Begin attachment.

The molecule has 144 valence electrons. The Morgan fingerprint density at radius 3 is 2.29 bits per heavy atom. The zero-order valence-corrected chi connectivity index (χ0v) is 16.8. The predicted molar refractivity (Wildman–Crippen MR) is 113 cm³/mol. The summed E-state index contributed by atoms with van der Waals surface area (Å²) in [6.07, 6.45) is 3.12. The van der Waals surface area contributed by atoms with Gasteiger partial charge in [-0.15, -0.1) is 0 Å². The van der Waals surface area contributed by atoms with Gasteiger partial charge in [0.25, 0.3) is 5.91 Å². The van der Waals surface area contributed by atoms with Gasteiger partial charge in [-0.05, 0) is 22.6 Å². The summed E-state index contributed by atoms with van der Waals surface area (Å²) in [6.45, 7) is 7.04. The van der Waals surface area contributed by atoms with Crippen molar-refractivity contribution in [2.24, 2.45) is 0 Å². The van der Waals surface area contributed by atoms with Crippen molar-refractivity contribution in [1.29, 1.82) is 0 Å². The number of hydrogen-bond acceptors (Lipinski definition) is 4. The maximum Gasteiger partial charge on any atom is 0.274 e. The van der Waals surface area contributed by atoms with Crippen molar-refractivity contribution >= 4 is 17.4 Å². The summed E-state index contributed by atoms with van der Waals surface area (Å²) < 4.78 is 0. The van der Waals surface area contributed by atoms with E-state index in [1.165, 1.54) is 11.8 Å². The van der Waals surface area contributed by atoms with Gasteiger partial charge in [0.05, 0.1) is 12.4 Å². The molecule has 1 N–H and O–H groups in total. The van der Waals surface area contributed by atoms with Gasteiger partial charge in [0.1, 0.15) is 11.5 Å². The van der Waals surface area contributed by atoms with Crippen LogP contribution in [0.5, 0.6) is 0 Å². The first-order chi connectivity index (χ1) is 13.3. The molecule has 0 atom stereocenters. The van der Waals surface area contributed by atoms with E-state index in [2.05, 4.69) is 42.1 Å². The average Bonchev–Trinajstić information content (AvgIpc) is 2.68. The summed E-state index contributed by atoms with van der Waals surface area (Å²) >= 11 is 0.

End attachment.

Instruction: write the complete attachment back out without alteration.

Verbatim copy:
The molecule has 144 valence electrons. The Morgan fingerprint density at radius 3 is 2.29 bits per heavy atom. The zero-order valence-corrected chi connectivity index (χ0v) is 16.8. The predicted molar refractivity (Wildman–Crippen MR) is 113 cm³/mol. The summed E-state index contributed by atoms with van der Waals surface area (Å²) in [6.07, 6.45) is 3.12. The van der Waals surface area contributed by atoms with Gasteiger partial charge in [-0.15, -0.1) is 0 Å². The van der Waals surface area contributed by atoms with Gasteiger partial charge in [0.25, 0.3) is 5.91 Å². The van der Waals surface area contributed by atoms with Gasteiger partial charge in [-0.05, 0) is 22.6 Å². The summed E-state index contributed by atoms with van der Waals surface area (Å²) in [6.45, 7) is 7.04. The van der Waals surface area contributed by atoms with Crippen molar-refractivity contribution in [2.24, 2.45) is 0 Å². The van der Waals surface area contributed by atoms with Crippen molar-refractivity contribution in [1.29, 1.82) is 0 Å². The number of hydrogen-bond acceptors (Lipinski definition) is 4. The maximum Gasteiger partial charge on any atom is 0.274 e. The van der Waals surface area contributed by atoms with Crippen molar-refractivity contribution >= 4 is 17.4 Å². The summed E-state index contributed by atoms with van der Waals surface area (Å²) < 4.78 is 0. The van der Waals surface area contributed by atoms with E-state index in [1.165, 1.54) is 11.8 Å². The van der Waals surface area contributed by atoms with Gasteiger partial charge in [0.05, 0.1) is 12.4 Å². The molecule has 1 N–H and O–H groups in total. The van der Waals surface area contributed by atoms with Gasteiger partial charge in [0.1, 0.15) is 11.5 Å². The van der Waals surface area contributed by atoms with Crippen LogP contribution in [0.5, 0.6) is 0 Å². The first-order chi connectivity index (χ1) is 13.3. The molecule has 0 atom stereocenters. The van der Waals surface area contributed by atoms with E-state index in [2.05, 4.69) is 42.1 Å². The average Bonchev–Trinajstić information content (AvgIpc) is 2.68. The summed E-state index contributed by atoms with van der Waals surface area (Å²) >= 11 is 0.